Saint Louis University’s Catholic Studies Program hosted a panel on “Healing the City-County Divide” on Wednesday. The panel included St. Louis Mayor Francis Slay, St. Louis County Executive Charlie Dooley and a group of professors at SLU. Slay and Dooley both spoke about the debate regarding the future of the city-county relationship going forward in the 21st century. This panel comes at an interesting time as debate heats up about a potential city-county unification that has been a contentious issue in the St. Louis area for many years.
“As we heard about issues about the possibility of more deliberation between the city and county and possible greater cooperation, we thought it would be good for SLU to host such a conversation because of where we are in the city and being able to bear our different academic perspectives from the different disciplines,” said Rev. Chris Collins, S.J., Director of the Catholic Studies Program at Saint Louis University. “I thought it would be good as a Catholic, Jesuit University if we brought to bear some of the principles of Catholic social teaching that might shed new light on the issues that get stale. It is just a different framing of the question.”
The original divide between the city and the county occurred in 1876 over concerns of the city funding the growing infrastructure of the county region. Since that time, there have been two previous attempts to merge the city and the county, but voters stopped both attempts.
There are currently 115 local governments and 90 municipalities between the city and the county districts. According to Better Together, a project sponsored by the Missouri Council for a Better Economy, the costs associated with funding all 115 governments (excluding airport and water service fees) has reached a staggering $2 billion per year.
“What I ask everyone in the room is to keep an open mind in terms of what is being talked about and how we are going forward here,” Mayor Slay said in his opening remarks. “First and foremost, nobody has the right answer in terms of which way to go and how to get there or to do anything for that matter. The Better Together effort is a data-driven effort to look at how our tax dollars are used and see if there can be some efficiencies that can be used… to get a better benefit out of those tax dollars for the benefit of the entire region.”
According to the Better Together website, the project is, “an effort to bolster economic growth in Missouri, especially the St. Louis region, through issue education to the public, improvements in public education, and reforms in local and state tax policy and related issues.”
While there have been no official talks about a city-county merger, thy city and county have had partnerships that include: the Convention and Visitors Bureau, the Zoo-Museum District, the Metropolitan Sewer District and a partial merger of the two jurisdictions’ economic development agencies.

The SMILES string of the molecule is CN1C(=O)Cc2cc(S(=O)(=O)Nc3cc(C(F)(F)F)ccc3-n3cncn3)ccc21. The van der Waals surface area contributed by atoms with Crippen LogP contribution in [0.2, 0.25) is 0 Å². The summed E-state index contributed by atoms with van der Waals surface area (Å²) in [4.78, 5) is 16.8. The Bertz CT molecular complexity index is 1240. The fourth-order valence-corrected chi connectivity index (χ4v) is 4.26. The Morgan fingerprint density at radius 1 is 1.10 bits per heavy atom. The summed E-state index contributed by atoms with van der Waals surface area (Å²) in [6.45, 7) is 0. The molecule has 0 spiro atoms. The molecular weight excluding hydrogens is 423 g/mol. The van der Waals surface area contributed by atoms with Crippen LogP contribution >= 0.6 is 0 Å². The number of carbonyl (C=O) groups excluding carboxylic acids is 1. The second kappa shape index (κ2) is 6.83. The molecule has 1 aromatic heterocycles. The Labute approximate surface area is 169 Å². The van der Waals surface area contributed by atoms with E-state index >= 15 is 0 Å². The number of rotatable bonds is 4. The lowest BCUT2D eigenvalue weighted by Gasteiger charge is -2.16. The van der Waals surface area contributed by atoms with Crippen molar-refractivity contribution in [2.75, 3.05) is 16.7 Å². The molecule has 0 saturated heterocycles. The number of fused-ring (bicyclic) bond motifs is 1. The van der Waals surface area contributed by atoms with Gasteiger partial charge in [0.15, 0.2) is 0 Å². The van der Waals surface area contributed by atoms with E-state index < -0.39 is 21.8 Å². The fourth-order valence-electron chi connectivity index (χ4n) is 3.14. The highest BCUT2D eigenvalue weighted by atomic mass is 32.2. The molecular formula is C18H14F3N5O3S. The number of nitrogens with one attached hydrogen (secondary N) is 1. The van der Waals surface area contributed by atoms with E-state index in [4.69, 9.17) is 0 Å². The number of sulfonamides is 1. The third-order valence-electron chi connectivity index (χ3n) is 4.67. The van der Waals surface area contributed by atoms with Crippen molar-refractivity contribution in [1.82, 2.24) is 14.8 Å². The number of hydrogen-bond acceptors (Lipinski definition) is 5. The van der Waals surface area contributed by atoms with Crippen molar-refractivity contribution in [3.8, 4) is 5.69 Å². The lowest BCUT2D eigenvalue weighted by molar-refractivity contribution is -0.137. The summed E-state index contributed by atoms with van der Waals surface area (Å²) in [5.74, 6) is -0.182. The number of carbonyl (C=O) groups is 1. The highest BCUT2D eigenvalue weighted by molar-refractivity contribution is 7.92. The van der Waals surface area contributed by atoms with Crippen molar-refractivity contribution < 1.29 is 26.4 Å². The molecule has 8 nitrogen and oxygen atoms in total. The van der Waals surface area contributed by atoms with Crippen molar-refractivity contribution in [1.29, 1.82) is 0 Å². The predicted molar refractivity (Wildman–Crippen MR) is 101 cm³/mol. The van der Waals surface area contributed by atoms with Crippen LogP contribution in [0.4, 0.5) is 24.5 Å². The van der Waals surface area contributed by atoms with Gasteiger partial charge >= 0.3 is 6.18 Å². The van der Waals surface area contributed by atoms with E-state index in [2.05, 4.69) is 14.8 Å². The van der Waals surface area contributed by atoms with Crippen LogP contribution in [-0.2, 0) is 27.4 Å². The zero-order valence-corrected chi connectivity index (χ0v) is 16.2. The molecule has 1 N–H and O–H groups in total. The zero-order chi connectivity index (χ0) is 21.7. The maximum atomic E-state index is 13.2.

Proponents of the merger believe the potential unification of the city and county would allow for shared services, create a sense of local unity and change the perception of St. Louis locally and nationally. Opponents of the potential unification are concerned about a dilution of political influence, costs associated with the unification and the potential for St. Louis County to assume St. Louis city’s debt if the two areas unify.
After Dooley spoke, the professors on the panels discussed some of the economic, historical, philosophical and theological implications and thoughts to consider in this possible unification process. After remarks by all of the respective panelist, the floor was open to questions about the Better Together efforts and questions about a city-county unification. The questions ranged from perceptions of the St. Louis services to some of the underlying racial tension between the city and county.
“I guess more than anything, I wanted some answers to some basic questions. Questions about how will a merger place the people who are most vulnerable at a disadvantage,” said Stefan Bradley, a panelist and professor in the History and African American Studies departments. “The questions that I had were concerning the very stark disparities in access to resources that are available to some of the ‘least of these’ and when I say ‘least of these,’ I am speaking about the young people whose school districts have closed, been underfunded and often times these happen to be African Americans.”
This event is one of many discussions about city-county unification that has been going on in the St. Louis area and further discussions are planned for the future.